Related Slideshow: Best Ski + Snowboard Colleges in the East

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Middlebury College

Middlebury, VT

With Stowe and Sugarbush nearby, finding challenging terrain is not an issue at colleges in northern Vermont. Students at Middlebury enjoy the Snow Bowl, owned by the college, for a quick few runs when they are not up for a car ride. In less than a half hour however, they can hit the slopes at Sugarbush or Stowe. You will need to be a top student to get into Middlebury though; with an acceptance rate of just 17%, the college is among a handful of the most selective liberal arts colleges in the country.

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University of Vermont

Burlington, VT

Heading north, in the picturebook city of Burlington on the shores of Lake Champlain, you will find the University of Vermont. Famous for producing both Alpine and Downhill Olympic skiers, UVM is a mecca for winter sports lovers. Buses head from campus to the slopes on the weekends, and students tune their skis in the dorm hallways at night. Sugarbush and Stowe are the most popular ski destinations for UVMers, but Smuggler’s Notch and Jay Peak also draw sports classes and snowboarders looking for slopes off the beaten path. UVM is different than most state schools in that 75% of students come from out-of-state, the university boasts an amazing honors college, it’s home to a ground breaking environmental studies program and a highly rated medical school.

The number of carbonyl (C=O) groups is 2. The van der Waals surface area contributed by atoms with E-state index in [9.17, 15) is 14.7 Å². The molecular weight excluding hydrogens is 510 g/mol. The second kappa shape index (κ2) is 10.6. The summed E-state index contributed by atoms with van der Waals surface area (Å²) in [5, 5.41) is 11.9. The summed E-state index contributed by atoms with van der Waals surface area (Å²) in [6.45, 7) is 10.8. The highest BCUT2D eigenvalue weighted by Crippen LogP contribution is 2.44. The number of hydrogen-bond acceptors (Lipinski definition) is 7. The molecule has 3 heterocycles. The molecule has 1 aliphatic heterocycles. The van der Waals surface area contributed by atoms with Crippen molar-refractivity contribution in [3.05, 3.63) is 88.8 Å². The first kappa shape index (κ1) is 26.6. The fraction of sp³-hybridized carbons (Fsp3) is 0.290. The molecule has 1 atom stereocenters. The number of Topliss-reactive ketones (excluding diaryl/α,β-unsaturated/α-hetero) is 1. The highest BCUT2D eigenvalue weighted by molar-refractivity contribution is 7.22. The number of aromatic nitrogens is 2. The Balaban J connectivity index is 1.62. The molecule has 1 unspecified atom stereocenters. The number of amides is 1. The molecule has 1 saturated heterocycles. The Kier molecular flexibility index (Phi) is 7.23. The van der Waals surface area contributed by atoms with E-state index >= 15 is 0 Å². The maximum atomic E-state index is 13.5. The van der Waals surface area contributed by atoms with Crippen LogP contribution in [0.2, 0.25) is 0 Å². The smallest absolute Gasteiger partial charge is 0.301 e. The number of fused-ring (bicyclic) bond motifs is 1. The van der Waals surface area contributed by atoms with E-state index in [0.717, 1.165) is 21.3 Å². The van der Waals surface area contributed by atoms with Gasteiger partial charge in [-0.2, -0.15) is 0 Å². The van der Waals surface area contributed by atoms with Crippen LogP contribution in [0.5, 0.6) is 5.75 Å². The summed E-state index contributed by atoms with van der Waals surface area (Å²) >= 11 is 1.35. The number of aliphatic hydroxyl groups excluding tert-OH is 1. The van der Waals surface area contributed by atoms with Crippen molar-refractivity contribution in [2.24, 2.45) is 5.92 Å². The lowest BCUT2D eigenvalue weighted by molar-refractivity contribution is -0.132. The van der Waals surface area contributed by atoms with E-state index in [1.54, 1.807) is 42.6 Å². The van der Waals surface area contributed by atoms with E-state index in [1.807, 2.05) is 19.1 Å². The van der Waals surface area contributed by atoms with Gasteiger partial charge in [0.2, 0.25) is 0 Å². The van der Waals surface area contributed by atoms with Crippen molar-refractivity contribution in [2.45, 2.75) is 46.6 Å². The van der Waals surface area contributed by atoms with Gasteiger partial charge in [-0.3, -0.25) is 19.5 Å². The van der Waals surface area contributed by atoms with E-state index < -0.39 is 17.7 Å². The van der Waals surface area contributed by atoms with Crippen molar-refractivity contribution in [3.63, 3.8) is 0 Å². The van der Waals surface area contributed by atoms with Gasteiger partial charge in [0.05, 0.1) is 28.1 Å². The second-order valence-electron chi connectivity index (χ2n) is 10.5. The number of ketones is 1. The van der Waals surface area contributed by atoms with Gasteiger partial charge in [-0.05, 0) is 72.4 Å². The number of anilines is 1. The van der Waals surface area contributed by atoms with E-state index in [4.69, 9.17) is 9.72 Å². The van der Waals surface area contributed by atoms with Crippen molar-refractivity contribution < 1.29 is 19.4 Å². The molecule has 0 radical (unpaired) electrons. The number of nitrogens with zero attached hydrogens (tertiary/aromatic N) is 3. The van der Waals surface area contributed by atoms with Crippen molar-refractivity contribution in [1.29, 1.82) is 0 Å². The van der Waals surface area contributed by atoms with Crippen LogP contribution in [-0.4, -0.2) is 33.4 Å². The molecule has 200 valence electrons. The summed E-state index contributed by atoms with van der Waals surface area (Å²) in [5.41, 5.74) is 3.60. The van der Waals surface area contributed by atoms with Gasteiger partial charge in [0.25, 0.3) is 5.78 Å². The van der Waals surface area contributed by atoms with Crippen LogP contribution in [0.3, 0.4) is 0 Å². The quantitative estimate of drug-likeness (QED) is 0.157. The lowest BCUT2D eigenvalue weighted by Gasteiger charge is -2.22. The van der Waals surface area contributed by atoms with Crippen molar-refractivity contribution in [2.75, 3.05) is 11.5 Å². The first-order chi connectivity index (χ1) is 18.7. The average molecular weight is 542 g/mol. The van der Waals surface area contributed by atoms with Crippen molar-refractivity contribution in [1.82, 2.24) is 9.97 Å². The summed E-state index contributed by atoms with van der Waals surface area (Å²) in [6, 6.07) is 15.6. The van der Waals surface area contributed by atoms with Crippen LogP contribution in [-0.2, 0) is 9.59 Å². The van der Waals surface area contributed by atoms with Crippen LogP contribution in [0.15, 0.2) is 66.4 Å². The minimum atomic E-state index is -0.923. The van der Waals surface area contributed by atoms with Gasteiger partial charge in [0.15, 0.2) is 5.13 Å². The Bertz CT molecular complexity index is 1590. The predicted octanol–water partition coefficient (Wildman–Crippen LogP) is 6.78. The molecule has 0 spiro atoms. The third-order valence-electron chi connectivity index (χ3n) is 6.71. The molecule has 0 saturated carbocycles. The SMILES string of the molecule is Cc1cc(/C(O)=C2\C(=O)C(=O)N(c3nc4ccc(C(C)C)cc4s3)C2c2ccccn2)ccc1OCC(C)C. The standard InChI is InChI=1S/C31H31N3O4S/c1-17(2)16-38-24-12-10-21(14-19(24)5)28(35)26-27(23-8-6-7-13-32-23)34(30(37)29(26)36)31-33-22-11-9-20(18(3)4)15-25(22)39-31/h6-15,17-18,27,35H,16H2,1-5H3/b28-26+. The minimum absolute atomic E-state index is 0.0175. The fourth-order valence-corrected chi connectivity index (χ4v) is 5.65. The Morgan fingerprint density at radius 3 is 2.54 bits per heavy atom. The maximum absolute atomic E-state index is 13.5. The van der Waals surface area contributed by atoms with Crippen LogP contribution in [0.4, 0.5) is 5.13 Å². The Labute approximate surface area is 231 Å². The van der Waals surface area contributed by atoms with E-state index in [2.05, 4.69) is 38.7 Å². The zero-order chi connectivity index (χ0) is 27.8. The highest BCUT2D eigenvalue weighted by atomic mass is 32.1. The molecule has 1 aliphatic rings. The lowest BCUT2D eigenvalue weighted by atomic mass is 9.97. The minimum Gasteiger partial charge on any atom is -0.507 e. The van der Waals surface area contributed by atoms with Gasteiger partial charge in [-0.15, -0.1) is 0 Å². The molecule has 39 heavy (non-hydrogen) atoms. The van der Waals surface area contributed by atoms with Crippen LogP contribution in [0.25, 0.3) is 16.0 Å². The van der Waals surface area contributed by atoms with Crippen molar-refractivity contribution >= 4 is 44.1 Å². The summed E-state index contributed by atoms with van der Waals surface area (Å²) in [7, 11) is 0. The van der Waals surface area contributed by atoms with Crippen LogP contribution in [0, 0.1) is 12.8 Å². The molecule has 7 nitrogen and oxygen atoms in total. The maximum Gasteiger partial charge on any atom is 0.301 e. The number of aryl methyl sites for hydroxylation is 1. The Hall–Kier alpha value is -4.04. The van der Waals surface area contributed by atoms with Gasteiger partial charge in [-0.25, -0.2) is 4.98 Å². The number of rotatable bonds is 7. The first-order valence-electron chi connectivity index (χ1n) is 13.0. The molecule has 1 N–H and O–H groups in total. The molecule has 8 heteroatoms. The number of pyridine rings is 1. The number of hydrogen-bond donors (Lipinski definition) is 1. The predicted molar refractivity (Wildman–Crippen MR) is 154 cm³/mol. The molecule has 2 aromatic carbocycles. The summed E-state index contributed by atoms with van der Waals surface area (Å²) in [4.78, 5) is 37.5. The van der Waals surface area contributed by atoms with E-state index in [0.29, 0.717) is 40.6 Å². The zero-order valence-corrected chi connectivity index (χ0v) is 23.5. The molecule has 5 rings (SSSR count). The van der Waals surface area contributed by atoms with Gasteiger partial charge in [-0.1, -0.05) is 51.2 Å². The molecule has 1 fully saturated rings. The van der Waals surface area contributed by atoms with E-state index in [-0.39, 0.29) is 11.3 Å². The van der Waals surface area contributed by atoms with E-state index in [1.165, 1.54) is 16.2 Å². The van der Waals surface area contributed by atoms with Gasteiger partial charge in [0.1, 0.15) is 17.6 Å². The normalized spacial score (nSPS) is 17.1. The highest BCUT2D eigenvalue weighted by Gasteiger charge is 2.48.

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St. Michael's College

Colchester, VT

Nearby in Colchester, St. Michael’s is a hidden gem among Catholic colleges in New England. St. Mike’s has a warm, pretty campus with a wide variety of majors, including business. Easy access to Burlington and all the same ski areas as UVM, make St. Mike’s a great option for students wanting a small college with reasonable acceptance rates and a nurturing academic environment.

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Dartmouth College

Hanover, NH

For skiers and snowboarders who can make the Ivy League cut, there is really only one college: Dartmouth. Whether you race cross country or are a downhill enthusiast, Dartmouth’s long tradition of elite athletics will ensure top notch competition. Dartmouth has their own “SkiWay”, but it’s not on campus and most students prefer the challenge of a bigger mountain. Since Dartmouth sits close to the New Hampshire/Vermont boarder, there are quite a few options for big mountain skiing, with Killington and Okemo less than 45 minutes away.

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New England College

Henniker, NH

New England College in Henniker is a tiny, ski lovers’ gem. For students who prefer a small college with very personal attention, NEC is a great choice. Those with learning differences will also find a warm and accepting environment with professor mentorships and all the tools necessary to succeed in college.  Students at NEC form a tight knit community and can often be seen heading off with boards tucked under their arms in groups each afternoon to hit the slopes at nearby Loon or Waterville.

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Plymouth State University

Plymouth, NH

Plymouth State offers another option for boarders and skiers in central New Hampshire. With easy access to Waterville, Loon, Cannon and even the North Conway area, there are many choices for big mountain skiing. The college sprawls up the hillside in the quaint town of Plymouth, which is filled with shops and restaurants. With a medium size student body, reasonable acceptance rate and low tuition, Plymouth State is easily accessible for many students.